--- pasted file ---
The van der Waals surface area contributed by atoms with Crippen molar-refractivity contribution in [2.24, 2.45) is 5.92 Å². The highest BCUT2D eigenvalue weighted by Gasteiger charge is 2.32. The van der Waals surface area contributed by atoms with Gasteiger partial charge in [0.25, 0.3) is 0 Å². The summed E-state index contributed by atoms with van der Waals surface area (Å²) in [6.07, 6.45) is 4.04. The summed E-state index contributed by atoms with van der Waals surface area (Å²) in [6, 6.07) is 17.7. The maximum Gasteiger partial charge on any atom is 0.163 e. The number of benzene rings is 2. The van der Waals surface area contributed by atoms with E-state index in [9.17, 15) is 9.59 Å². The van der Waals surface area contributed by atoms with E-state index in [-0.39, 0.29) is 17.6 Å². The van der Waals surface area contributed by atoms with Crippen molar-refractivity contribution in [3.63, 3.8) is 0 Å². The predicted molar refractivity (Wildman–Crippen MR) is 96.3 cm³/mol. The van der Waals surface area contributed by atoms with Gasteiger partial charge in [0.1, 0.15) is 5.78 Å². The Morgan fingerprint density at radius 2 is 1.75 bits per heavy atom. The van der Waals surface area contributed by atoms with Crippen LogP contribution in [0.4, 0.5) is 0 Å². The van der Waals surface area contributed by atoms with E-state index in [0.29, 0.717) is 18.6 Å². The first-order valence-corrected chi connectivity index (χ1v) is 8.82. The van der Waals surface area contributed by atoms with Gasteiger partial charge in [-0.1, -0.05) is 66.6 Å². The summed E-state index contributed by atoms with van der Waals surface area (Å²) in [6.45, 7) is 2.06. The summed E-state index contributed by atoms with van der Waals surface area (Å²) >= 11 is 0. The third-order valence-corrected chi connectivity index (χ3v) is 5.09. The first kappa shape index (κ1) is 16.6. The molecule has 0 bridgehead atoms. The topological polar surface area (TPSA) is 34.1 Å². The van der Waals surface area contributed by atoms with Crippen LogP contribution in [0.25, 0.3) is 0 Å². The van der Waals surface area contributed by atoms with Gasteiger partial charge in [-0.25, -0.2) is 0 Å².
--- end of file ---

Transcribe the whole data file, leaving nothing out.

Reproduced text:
The van der Waals surface area contributed by atoms with Crippen molar-refractivity contribution in [2.24, 2.45) is 5.92 Å². The highest BCUT2D eigenvalue weighted by Gasteiger charge is 2.32. The van der Waals surface area contributed by atoms with Gasteiger partial charge in [0.25, 0.3) is 0 Å². The summed E-state index contributed by atoms with van der Waals surface area (Å²) in [6.07, 6.45) is 4.04. The summed E-state index contributed by atoms with van der Waals surface area (Å²) in [6, 6.07) is 17.7. The maximum Gasteiger partial charge on any atom is 0.163 e. The number of benzene rings is 2. The van der Waals surface area contributed by atoms with E-state index in [9.17, 15) is 9.59 Å². The van der Waals surface area contributed by atoms with E-state index in [-0.39, 0.29) is 17.6 Å². The van der Waals surface area contributed by atoms with Crippen molar-refractivity contribution in [3.63, 3.8) is 0 Å². The predicted molar refractivity (Wildman–Crippen MR) is 96.3 cm³/mol. The van der Waals surface area contributed by atoms with Gasteiger partial charge in [0.1, 0.15) is 5.78 Å². The Morgan fingerprint density at radius 2 is 1.75 bits per heavy atom. The van der Waals surface area contributed by atoms with Crippen LogP contribution in [0.4, 0.5) is 0 Å². The van der Waals surface area contributed by atoms with E-state index in [0.29, 0.717) is 18.6 Å². The first-order valence-corrected chi connectivity index (χ1v) is 8.82. The van der Waals surface area contributed by atoms with Gasteiger partial charge in [-0.1, -0.05) is 66.6 Å². The summed E-state index contributed by atoms with van der Waals surface area (Å²) in [6.45, 7) is 2.06. The summed E-state index contributed by atoms with van der Waals surface area (Å²) >= 11 is 0. The third-order valence-corrected chi connectivity index (χ3v) is 5.09. The first kappa shape index (κ1) is 16.6. The molecule has 0 bridgehead atoms. The topological polar surface area (TPSA) is 34.1 Å². The van der Waals surface area contributed by atoms with Crippen LogP contribution in [0.25, 0.3) is 0 Å². The van der Waals surface area contributed by atoms with Gasteiger partial charge in [-0.25, -0.2) is 0 Å².